Olive Branch #2. The FERC requires public utilities to consult their state regulatory authorities before they petition the FERC for a ruling on the classification of facilities as either transmission or local distribution.
Olive Branch #3. The Final Rule concludes that "there is an element of local distribution service in any unbundled retail transaction." The FERC emphasizes that "even when our technical test for local distribution facilities identifies no local distribution facilities for a specific transaction, we believe that states have authority over the service [FERC's emphasis] of delivering electric energy to end users." Consequently, states retain the jurisdictional ability to collect retail stranded costs, to support low-income programs and energy conservation policies, and to fund other "stranded benefits."
The FERC also clarifies its ruling to preserve state jurisdiction over matters of local concern if retail unbundling occurs.
Olive Branch #4. Finally, the FERC may defer to states
concerning the terms and conditions of the unbundled retail transmission tariffs as long as the states honor the principles of open access and comparable pricing:
"If the unbundled retail wheeling occurs as part of a state retail access program, it may be appropriate to have a separate retail transmission tariff to accommodate the design and special needs of such programs. In such situations, the Commission will defer to state requests for variations from the FERC wholesale tariff to meet these local concerns, so long as the separate retail tariff is consistent with the Commission's open-access policies and comparability principles."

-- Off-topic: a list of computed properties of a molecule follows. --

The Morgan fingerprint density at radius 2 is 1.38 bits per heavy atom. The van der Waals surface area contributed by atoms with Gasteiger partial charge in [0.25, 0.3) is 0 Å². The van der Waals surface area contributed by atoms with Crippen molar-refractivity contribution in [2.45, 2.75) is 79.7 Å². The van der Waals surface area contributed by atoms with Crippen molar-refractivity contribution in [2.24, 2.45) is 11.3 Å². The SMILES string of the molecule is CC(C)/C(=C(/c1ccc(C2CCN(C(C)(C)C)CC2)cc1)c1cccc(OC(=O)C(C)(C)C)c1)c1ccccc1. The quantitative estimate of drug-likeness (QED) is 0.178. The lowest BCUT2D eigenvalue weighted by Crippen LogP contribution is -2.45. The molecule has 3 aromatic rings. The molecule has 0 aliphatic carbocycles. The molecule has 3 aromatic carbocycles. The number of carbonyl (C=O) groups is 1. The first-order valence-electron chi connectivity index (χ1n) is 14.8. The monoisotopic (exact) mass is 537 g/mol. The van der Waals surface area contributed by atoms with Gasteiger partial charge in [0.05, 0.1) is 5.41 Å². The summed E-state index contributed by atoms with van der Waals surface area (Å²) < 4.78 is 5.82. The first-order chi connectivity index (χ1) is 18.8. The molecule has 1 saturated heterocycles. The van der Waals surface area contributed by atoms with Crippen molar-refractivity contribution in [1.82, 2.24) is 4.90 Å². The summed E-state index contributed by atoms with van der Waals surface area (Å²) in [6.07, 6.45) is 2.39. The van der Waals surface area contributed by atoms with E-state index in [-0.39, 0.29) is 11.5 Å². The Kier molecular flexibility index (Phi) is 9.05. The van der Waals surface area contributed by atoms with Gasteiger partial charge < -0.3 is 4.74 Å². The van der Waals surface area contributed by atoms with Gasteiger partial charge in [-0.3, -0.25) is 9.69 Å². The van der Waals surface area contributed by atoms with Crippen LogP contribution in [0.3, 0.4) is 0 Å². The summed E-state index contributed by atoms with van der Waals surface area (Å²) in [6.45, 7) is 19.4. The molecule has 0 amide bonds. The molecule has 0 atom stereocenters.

Deference by the FERC in this area could remove a potential obstacle to state implementation of retail choice by letting states participate in determining the content of unbundled retail transmission tariffs. Consequently, this forms the most important part of the jurisdictional discussion if the FERC and the states truly intend to cooperate.
Taken together, these four olive branches could and should create a cooperative, working relationship between the FERC and the states. Whether, in fact, these olive branches will create a workable relationship will depend upon how the FERC carries out its promise of "deference to the states." Will the Commission really defer when the states take actions consistent with the principles of open access and comparability?